How cystectomy affects female sexual function and body image in patients with benign conditions

"Despite the existence of validated assessment tools, the impact of cystectomy on female sexual function remains scarcely investigated," the authors write.

Recent data suggest that both female sexual function and body image are affected by urinary diversion after cystectomy for patients with benign conditions.1

“Simple cystectomy with urinary diversion is the favored option for treating conditions responsible of neurogenic bladder dysfunction after failure of conservative treatments,” wrote the authors of this study . “Despite the existence of validated assessment tools, the impact of cystectomy on female sexual function remains scarcely investigated.”

Thirty-six women were enrolled in the study, all of whom underwent urinary diversion with or without cystectomy between January 1, 2007, and December 15, 2019.

Patients filled out Female Sexual Function Index (FSFI), Body Image Scale (BIS), and Stoma Quality of Life (StomaQOL) questionnaires. The surveys assessed sexual activity, body image, and quality of life related to a noncontinent stoma, respectively. Investigators also assessed pre- and postoperative information that was collected from patient computerized medical records.

Results showed that the most frequent cause of bladder dysfunction was multiple sclerosis (n=14, 38.9%). In addition, 80.6% (n=29) of patients were sexually active following cystectomy, and the mean overall FSFI score was 15.2 (range, 2-33.3).

Compared with the 14 patients in this study with a continent stoma or native urethra, however, the 14 patients with an ileal conduit had a lower mean overall FSFI score [11.1 (range, 2-33.3) vs 19.2 (range, 2-29.3); P = .04 and 3.15 (range, 0-54); P = .014].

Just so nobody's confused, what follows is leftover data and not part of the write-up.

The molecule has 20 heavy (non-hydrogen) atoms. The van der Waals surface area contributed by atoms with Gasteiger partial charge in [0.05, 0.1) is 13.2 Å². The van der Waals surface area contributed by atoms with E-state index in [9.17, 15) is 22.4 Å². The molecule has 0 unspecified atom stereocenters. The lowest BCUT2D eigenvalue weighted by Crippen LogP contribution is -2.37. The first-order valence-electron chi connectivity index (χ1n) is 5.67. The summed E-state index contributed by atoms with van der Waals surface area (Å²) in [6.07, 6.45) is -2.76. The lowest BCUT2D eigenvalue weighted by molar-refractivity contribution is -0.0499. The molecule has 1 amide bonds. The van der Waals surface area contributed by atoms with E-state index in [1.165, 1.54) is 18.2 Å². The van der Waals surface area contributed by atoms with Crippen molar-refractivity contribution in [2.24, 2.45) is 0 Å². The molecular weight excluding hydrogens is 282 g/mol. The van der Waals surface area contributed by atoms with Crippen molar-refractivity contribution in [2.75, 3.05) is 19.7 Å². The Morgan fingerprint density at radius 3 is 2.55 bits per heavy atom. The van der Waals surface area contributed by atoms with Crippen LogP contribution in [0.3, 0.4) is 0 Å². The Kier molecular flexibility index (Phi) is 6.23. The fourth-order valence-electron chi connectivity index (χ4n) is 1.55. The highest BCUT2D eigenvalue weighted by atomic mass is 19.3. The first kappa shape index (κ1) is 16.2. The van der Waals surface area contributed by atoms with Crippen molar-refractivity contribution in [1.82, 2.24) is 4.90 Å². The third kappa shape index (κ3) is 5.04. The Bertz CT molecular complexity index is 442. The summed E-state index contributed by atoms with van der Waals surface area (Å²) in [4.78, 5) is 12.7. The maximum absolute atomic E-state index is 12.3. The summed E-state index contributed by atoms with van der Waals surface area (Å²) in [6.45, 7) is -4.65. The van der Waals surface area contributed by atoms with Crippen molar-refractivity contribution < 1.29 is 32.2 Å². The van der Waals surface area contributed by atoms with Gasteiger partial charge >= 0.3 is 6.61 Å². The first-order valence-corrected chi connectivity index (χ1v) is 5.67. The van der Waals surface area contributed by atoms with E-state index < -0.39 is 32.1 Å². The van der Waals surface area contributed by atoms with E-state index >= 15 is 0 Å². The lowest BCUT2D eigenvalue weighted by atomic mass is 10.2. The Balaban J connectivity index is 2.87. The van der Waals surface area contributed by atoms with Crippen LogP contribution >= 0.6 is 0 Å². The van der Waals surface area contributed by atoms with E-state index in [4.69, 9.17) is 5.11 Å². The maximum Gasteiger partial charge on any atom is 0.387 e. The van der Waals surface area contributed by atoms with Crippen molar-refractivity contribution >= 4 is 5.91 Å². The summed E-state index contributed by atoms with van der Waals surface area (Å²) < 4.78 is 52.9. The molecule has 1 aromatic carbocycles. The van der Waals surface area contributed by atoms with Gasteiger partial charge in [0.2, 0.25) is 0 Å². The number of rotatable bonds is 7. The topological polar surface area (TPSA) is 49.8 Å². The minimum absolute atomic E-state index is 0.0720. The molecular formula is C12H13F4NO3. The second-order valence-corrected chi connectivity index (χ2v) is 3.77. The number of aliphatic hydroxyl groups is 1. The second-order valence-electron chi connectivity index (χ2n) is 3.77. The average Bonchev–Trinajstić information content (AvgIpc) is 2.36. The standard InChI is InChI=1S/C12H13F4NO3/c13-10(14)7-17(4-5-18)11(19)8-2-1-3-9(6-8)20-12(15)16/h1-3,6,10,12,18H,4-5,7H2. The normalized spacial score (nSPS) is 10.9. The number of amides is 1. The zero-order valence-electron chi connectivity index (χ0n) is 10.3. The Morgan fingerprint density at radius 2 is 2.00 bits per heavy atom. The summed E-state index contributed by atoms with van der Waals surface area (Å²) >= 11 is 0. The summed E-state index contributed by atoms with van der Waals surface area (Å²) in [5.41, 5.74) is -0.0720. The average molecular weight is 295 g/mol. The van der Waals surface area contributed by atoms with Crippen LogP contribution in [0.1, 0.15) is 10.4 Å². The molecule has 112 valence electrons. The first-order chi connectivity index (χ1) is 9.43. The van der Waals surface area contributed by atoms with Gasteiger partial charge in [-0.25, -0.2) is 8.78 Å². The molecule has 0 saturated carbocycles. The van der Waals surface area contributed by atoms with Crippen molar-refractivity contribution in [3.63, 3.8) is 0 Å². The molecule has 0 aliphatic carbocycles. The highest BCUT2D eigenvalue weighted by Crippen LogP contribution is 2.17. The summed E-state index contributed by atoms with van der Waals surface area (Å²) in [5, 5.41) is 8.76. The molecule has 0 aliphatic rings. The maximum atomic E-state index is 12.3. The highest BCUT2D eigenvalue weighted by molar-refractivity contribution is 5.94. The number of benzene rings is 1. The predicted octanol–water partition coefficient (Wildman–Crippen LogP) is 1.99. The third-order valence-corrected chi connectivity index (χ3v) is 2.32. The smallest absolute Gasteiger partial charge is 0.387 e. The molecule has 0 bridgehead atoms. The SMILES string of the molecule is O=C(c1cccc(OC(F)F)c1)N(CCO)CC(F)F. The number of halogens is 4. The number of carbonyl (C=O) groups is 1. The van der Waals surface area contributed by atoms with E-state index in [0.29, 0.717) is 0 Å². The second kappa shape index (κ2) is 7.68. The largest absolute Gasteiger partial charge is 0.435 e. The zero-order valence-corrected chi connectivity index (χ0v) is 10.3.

Twenty-seven patients (79.4%) also reported that they had not received any sexual counseling prior to surgery and thus were not made aware of the potential consequences on their sexual activity. Thirty-one patients (91.2%) were not asked about their sexual activity during follow-up either.

With regards to BIS and StomaQOL, patients with an ileal conduit had a higher BIS score vs those with a continent stoma or native urethra (14.8 vs 9.7 vs 5.1, respectively; P = .002), and they had a mean StomaQOL score of 52.56.

“The main strength of this study lies in the use of validated standardized questionnaires, including the FSFI that is considered as the most relevant tool for assessing female sexual function. Limitations include the small number of patients and the potential memory bias,” added the authors.

The main conclusions of this study revolved around the present impact of urinary diversion on sexual function and body image, reinforcing the need for management of “at least, routine assessment of sexual function prior to simple cystectomy and screening for sexual dysfunction during follow up,” the authors said.

Reference

1. Louar M, Morel-Journel N, Ruffion A, et al. Female sexual function and body image after urinary diversion for benign conditions. J Sex Med. 2022 Feb;19(2):263-269. Epub 2021 Dec 17. doi: 10.1016/j.jsxm.2021.11.007